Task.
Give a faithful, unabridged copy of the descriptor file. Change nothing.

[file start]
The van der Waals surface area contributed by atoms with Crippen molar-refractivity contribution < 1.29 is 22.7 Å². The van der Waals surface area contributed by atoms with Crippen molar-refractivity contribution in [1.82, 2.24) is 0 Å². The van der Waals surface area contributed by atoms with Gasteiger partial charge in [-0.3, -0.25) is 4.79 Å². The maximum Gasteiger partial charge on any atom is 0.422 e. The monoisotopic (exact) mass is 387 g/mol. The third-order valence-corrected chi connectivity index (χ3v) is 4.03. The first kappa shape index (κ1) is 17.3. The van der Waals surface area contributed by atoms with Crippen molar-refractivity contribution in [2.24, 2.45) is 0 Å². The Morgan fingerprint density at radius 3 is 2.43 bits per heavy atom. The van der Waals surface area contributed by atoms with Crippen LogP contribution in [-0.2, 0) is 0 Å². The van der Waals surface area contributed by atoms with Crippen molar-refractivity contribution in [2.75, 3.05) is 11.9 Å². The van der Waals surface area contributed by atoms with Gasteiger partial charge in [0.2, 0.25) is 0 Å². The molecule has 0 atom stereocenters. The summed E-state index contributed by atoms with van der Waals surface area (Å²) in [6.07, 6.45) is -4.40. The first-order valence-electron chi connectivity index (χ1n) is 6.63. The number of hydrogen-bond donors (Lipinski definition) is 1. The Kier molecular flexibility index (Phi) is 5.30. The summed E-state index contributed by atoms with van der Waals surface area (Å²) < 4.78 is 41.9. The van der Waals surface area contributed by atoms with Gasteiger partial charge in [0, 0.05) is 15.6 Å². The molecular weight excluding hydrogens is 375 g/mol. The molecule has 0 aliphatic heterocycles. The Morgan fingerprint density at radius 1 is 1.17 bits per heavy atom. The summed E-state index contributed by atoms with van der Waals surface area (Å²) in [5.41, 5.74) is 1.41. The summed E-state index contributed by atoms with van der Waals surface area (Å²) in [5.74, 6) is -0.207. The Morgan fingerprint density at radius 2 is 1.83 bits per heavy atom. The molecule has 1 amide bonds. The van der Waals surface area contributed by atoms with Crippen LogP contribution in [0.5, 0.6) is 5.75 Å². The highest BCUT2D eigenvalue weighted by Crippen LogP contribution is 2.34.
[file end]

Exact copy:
The van der Waals surface area contributed by atoms with Crippen molar-refractivity contribution < 1.29 is 22.7 Å². The van der Waals surface area contributed by atoms with Crippen molar-refractivity contribution in [1.82, 2.24) is 0 Å². The van der Waals surface area contributed by atoms with Gasteiger partial charge in [-0.3, -0.25) is 4.79 Å². The maximum Gasteiger partial charge on any atom is 0.422 e. The monoisotopic (exact) mass is 387 g/mol. The third-order valence-corrected chi connectivity index (χ3v) is 4.03. The first kappa shape index (κ1) is 17.3. The van der Waals surface area contributed by atoms with Crippen molar-refractivity contribution in [2.24, 2.45) is 0 Å². The Morgan fingerprint density at radius 3 is 2.43 bits per heavy atom. The van der Waals surface area contributed by atoms with Crippen LogP contribution in [-0.2, 0) is 0 Å². The van der Waals surface area contributed by atoms with Crippen molar-refractivity contribution in [2.75, 3.05) is 11.9 Å². The van der Waals surface area contributed by atoms with Gasteiger partial charge in [0.2, 0.25) is 0 Å². The molecule has 0 atom stereocenters. The summed E-state index contributed by atoms with van der Waals surface area (Å²) in [6.07, 6.45) is -4.40. The first-order valence-electron chi connectivity index (χ1n) is 6.63. The number of hydrogen-bond donors (Lipinski definition) is 1. The Kier molecular flexibility index (Phi) is 5.30. The summed E-state index contributed by atoms with van der Waals surface area (Å²) < 4.78 is 41.9. The van der Waals surface area contributed by atoms with Gasteiger partial charge in [0, 0.05) is 15.6 Å². The molecular weight excluding hydrogens is 375 g/mol. The molecule has 0 aliphatic heterocycles. The Morgan fingerprint density at radius 1 is 1.17 bits per heavy atom. The summed E-state index contributed by atoms with van der Waals surface area (Å²) in [5.41, 5.74) is 1.41. The summed E-state index contributed by atoms with van der Waals surface area (Å²) in [5.74, 6) is -0.207. The Morgan fingerprint density at radius 2 is 1.83 bits per heavy atom. The molecule has 1 amide bonds. The van der Waals surface area contributed by atoms with Crippen LogP contribution in [0.5, 0.6) is 5.75 Å². The highest BCUT2D eigenvalue weighted by Crippen LogP contribution is 2.34.